Author's School

Olin Business School

Author's Department/Program

Business Administration


English (en)

Date of Award

Winter 12-15-2012

Degree Type


Degree Name

Doctor of Philosophy (PhD)

Chair and Committee

Chakravarthi Narasimhan


The objective of this dissertation is to deepen our understanding of competitive and demand drivers of manufacturer new product introductions in consumer technology markets.

Researchers in economics and marketing commonly view differentiated products as combinations of "attributes" that are located in multi-attribute space. In first study presented in Chapter 2 of this dissertation, I conform to this common view of products as multi-attribute bundles and, therefore, carefully construct both a multi-attribute product space, as well as, and even more importantly, product clusters within this multi-attribute product space. I focus on the early stages of US Digital Cameras category: 1998-2000). Operationalizing and classifying all existing products in the category, as well as each new product introduction: when it occurs), on a common space of objective product attributes allows us to: 1) explicitly understand whether a given introduction is an incremental innovation or a radical innovation, and: 2) whether it is an introduction in to a cluster where the firm already has a strong presence or not etc. Further, it allows us to understand whether the new product introduction decisions of a firm are influenced by relative cluster characteristics which, in turn, are influenced by competitors' new product introductions in the different clusters etc. In the Chapter 2 of this dissertation I focus on two specific new product introduction decisions of digital camera manufacturers: timing and positioning. Additional insights are obtained from empirically estimating a pricing model using the same product cluster conceptual framework.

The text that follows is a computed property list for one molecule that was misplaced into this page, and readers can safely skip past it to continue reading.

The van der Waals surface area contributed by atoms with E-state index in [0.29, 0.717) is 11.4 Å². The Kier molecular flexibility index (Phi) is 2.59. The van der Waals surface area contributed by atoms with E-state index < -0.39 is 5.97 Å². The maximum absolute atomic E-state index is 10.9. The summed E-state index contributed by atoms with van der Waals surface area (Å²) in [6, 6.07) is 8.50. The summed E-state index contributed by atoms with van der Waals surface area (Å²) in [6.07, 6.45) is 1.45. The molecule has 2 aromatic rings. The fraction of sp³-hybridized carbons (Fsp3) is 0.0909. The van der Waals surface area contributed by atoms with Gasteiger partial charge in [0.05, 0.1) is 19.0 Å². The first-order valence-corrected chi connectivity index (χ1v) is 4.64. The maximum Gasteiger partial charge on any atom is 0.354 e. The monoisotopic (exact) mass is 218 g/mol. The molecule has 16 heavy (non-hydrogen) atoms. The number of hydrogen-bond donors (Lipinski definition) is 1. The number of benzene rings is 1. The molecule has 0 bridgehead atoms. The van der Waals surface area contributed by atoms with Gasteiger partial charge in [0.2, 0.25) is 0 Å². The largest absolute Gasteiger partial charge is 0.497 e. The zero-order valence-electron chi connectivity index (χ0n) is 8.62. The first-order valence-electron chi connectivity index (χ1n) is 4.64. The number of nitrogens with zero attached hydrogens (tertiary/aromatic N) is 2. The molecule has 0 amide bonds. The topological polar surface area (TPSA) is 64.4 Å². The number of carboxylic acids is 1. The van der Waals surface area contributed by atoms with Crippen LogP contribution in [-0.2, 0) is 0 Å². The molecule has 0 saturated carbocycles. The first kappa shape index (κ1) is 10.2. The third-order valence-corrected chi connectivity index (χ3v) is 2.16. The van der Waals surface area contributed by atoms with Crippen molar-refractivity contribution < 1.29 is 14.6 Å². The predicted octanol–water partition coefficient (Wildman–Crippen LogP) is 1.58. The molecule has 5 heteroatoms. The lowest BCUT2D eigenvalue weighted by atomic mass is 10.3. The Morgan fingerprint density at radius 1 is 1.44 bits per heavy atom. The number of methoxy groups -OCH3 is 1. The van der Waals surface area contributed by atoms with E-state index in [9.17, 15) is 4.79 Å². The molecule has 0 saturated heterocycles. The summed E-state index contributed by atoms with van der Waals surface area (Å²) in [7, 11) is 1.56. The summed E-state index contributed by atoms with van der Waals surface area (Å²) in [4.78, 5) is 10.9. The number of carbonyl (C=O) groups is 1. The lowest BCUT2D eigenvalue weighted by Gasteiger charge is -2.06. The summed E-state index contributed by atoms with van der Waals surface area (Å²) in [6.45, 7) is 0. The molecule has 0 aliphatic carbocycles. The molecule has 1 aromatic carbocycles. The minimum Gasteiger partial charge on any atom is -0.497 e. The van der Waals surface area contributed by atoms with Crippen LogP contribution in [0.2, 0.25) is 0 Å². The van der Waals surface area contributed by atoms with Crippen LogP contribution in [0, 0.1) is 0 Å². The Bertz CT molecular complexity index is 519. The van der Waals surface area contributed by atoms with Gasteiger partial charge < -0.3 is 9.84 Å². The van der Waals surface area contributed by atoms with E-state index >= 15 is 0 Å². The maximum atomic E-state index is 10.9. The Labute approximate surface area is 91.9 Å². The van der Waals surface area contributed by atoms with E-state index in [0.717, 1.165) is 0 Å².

In Chapter 3, I study new product preannouncements, which have become commonplace in manufacturers product strategy in consumer technology markets. Here I undertake a detailed empirical analysis of the demand effects of product preannouncements within the digital cameras category. I estimate a new product adoption model using monthly data on product-level availability, sales and prices across hundreds of digital cameras that were introduced over a period of 4 years. I study the effects of the incidence and timing of a product preannouncement on demand for the preannounced product: i.e., digital camera model), as well as demand for its competitors. In doing this, I implicitly accommodate the impact of product preannouncements for individual products on category-level demand growth. Using a detailed model-based accounting of preannouncement effects, I separate the effects of a preannouncement on: 1) innovation and word-of-mouth components underlying demand for the preannounced product, and: 2) consumer preferences for preannounced product attributes. I demonstrate the managerial implications of the estimated preannouncement effects using a numerical experiment.


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